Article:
R.E.M. bows out

Mike Mannarino

Thirty-one-year-old veteran alternative rock band R.E.M. called it quits after increasing demand from Warner Brothers Records. The band released a statement last Wednesday, humbly giving their thanks for the many years of support they received from their fans.

There was little indication as to why they split, but Ethan Kaplin, former senior vice-president of emerging technologies at Warner Brothers Records shed some light on the breakup, saying that R.E.M.’s increasingly demanding record label urged them to put out another album this year. It would have been their second this year and 16th of their career.

R.E.M. ended their lengthy career as quietly as it began with a brief online statement followed by individual testimonies from each of the remaining original band members.

Michael Stipe, Mike Mills, Peter Buck, and Bill Berry formed R.E.M. in 1980 in Athens, Georgia.

Their music influenced major alternative rock bands such as Nirvana, paving the way for the alternative/grunge phenomenon of the 1990s.

In the 1980s, R.E.M. had an underground cult following that allowed the band members to complete their first six albums without a major record label. It wasn’t until their 1988 smash hit “One I Love” that launched them into mainstream success.

The band’s success continued through the early to mid 1990’s with their next four albums selling an estimated 30 million copies worldwide, which prompted them to tour non-stop.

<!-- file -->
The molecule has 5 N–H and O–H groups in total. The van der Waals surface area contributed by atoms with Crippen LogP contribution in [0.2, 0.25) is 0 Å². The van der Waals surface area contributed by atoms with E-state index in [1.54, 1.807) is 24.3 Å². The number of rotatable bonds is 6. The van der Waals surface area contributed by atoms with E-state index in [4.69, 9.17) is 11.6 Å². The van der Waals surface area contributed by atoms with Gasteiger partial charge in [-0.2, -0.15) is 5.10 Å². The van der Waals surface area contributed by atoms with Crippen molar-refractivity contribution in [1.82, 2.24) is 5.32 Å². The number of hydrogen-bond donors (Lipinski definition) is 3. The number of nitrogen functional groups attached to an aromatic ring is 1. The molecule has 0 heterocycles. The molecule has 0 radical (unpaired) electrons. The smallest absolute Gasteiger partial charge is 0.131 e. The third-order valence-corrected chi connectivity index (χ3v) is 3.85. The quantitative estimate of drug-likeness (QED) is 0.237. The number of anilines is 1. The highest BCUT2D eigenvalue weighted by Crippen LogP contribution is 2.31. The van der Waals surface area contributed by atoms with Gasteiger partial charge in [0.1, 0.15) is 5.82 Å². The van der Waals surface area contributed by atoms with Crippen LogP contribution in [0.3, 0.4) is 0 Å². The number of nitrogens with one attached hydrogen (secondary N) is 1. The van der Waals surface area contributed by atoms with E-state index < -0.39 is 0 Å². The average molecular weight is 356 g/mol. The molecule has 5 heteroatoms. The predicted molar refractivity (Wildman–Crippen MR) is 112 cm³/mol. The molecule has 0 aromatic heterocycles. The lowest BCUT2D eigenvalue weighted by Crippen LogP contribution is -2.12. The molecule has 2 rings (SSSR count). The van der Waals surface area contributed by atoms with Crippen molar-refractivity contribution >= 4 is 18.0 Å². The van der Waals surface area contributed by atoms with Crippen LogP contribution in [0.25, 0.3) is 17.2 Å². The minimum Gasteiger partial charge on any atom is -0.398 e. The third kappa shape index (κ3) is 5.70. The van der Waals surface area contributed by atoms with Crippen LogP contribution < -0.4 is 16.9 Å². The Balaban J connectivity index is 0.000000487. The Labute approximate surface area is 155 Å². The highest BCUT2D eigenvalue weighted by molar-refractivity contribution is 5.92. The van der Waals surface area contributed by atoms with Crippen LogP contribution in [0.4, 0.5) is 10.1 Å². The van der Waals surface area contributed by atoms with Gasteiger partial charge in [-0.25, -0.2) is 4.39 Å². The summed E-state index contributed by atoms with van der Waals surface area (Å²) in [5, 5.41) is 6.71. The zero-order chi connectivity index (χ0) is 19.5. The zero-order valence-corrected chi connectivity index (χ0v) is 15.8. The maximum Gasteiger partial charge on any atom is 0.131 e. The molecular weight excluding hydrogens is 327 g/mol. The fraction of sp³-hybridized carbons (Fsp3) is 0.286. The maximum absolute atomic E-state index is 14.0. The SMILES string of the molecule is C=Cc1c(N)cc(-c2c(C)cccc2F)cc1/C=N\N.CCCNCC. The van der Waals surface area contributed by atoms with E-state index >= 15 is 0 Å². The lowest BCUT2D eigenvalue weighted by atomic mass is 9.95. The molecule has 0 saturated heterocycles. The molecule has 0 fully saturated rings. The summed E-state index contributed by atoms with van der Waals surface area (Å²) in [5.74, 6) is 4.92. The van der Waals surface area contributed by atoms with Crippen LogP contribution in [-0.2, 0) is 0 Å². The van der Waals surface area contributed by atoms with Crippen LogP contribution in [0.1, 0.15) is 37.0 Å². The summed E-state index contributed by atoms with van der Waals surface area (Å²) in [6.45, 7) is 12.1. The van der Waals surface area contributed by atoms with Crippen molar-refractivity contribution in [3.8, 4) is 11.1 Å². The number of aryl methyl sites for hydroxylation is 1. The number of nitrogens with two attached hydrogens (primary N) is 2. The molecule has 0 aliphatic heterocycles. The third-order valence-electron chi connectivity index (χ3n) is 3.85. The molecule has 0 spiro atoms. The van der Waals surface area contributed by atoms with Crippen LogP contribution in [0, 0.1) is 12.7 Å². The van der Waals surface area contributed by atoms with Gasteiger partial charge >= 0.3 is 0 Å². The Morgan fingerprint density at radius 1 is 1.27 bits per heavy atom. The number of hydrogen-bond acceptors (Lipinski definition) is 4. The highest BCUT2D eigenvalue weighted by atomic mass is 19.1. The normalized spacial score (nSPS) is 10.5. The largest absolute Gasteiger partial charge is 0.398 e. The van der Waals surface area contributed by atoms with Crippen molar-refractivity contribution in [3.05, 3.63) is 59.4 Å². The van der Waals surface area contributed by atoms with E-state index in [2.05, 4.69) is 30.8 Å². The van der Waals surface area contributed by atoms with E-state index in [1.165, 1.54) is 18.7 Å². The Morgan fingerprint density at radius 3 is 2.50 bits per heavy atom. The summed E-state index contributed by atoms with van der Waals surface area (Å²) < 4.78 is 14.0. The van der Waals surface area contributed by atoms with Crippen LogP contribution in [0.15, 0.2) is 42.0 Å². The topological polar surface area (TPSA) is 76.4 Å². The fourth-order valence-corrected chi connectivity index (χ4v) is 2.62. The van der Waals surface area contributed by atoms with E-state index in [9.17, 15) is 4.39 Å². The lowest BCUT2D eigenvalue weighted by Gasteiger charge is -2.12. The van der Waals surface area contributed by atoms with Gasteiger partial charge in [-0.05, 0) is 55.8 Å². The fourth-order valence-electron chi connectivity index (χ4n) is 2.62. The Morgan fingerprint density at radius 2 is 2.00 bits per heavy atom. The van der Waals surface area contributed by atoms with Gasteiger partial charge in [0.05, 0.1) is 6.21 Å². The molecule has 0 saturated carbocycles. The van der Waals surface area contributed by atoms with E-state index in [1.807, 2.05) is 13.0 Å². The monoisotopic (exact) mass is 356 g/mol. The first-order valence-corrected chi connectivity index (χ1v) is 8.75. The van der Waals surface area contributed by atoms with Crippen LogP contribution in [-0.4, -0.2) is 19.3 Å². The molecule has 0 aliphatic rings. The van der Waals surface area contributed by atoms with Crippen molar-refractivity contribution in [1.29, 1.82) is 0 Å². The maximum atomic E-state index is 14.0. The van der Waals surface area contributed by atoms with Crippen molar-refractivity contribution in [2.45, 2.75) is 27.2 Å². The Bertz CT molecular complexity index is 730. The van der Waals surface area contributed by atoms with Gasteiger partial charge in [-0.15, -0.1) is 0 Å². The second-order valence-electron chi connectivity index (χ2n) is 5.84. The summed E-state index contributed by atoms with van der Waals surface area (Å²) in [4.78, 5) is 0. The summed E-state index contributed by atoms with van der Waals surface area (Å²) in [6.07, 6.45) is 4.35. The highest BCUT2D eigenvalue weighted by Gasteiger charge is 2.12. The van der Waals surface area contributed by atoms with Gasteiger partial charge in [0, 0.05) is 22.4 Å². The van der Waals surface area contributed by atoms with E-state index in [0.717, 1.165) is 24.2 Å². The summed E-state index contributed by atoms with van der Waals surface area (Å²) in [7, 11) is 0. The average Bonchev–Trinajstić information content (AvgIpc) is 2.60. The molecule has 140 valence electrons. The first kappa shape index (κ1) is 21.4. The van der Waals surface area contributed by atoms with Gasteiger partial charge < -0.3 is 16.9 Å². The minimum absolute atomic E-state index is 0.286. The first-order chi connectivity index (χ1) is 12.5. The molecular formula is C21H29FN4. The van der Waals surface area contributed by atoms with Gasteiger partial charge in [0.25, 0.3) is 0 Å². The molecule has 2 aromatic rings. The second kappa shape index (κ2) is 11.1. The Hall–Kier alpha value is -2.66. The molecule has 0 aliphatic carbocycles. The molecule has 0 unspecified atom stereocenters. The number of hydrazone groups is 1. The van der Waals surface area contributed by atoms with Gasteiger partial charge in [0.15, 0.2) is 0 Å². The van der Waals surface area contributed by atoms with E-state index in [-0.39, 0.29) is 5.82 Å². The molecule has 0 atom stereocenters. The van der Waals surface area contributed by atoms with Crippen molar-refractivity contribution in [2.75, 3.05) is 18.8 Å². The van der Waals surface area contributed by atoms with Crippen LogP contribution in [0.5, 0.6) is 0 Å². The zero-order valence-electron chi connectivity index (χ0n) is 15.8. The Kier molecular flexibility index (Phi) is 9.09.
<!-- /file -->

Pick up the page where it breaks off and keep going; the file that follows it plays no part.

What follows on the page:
They used their time on stage and in the media to preach their political and environmental views and concerns. Despite the mixed criticism the band faced for these views, they never compromised their integrity by backing down on the subjects they felt passionate about.

Shortly after Warner Brothers Records re-signed the band for an unprecedented $80 million, band member Bill Berry quit in 1997.

This might have been the time for R.E.M. to throw in the towel, as their remaining albums were not as critically acclaimed as their first 10, partially due to a lack of unity in the band after Berry’s departure.

It’s a modern tragedy to watch corporate-owned bands and studio artists essentially monitoring the content and sound of their music. Musical integrity is harder to find now than Waldo.

At the very least, we can take solace in R.E.M.’s decision to hold on to its integrity, leaving the show a little early, thus preserving its legacy as one of the most influential bands of the past three decades.


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By Excalibur Publications



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